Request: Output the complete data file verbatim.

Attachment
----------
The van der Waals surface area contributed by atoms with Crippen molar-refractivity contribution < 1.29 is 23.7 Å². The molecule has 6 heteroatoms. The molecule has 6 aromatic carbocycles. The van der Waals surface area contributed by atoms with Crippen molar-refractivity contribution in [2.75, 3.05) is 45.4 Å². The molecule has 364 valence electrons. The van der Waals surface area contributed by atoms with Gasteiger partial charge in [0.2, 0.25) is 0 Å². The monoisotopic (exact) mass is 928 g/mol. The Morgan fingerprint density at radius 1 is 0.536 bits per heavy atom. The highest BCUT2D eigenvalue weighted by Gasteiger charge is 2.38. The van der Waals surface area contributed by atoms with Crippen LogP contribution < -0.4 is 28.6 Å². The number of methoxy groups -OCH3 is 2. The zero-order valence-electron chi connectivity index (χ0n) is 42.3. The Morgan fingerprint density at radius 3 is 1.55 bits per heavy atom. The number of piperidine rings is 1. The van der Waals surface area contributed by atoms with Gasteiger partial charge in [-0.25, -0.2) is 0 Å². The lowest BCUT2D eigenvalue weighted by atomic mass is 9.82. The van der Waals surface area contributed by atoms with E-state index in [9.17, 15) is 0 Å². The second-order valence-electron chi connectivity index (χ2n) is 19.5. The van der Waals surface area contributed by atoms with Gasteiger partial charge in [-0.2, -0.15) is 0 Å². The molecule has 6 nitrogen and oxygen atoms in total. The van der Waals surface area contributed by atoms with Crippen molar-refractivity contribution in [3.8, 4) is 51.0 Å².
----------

The van der Waals surface area contributed by atoms with Crippen molar-refractivity contribution < 1.29 is 23.7 Å². The molecule has 6 heteroatoms. The molecule has 6 aromatic carbocycles. The van der Waals surface area contributed by atoms with Crippen molar-refractivity contribution in [2.75, 3.05) is 45.4 Å². The molecule has 364 valence electrons. The van der Waals surface area contributed by atoms with Gasteiger partial charge in [0.2, 0.25) is 0 Å². The monoisotopic (exact) mass is 928 g/mol. The Morgan fingerprint density at radius 1 is 0.536 bits per heavy atom. The highest BCUT2D eigenvalue weighted by Gasteiger charge is 2.38. The van der Waals surface area contributed by atoms with Crippen LogP contribution < -0.4 is 28.6 Å². The number of methoxy groups -OCH3 is 2. The zero-order valence-electron chi connectivity index (χ0n) is 42.3. The Morgan fingerprint density at radius 3 is 1.55 bits per heavy atom. The number of piperidine rings is 1. The van der Waals surface area contributed by atoms with Gasteiger partial charge in [-0.25, -0.2) is 0 Å². The lowest BCUT2D eigenvalue weighted by atomic mass is 9.82. The van der Waals surface area contributed by atoms with E-state index in [9.17, 15) is 0 Å². The second-order valence-electron chi connectivity index (χ2n) is 19.5. The van der Waals surface area contributed by atoms with Gasteiger partial charge in [-0.2, -0.15) is 0 Å². The molecule has 6 nitrogen and oxygen atoms in total. The van der Waals surface area contributed by atoms with Crippen molar-refractivity contribution in [3.8, 4) is 51.0 Å².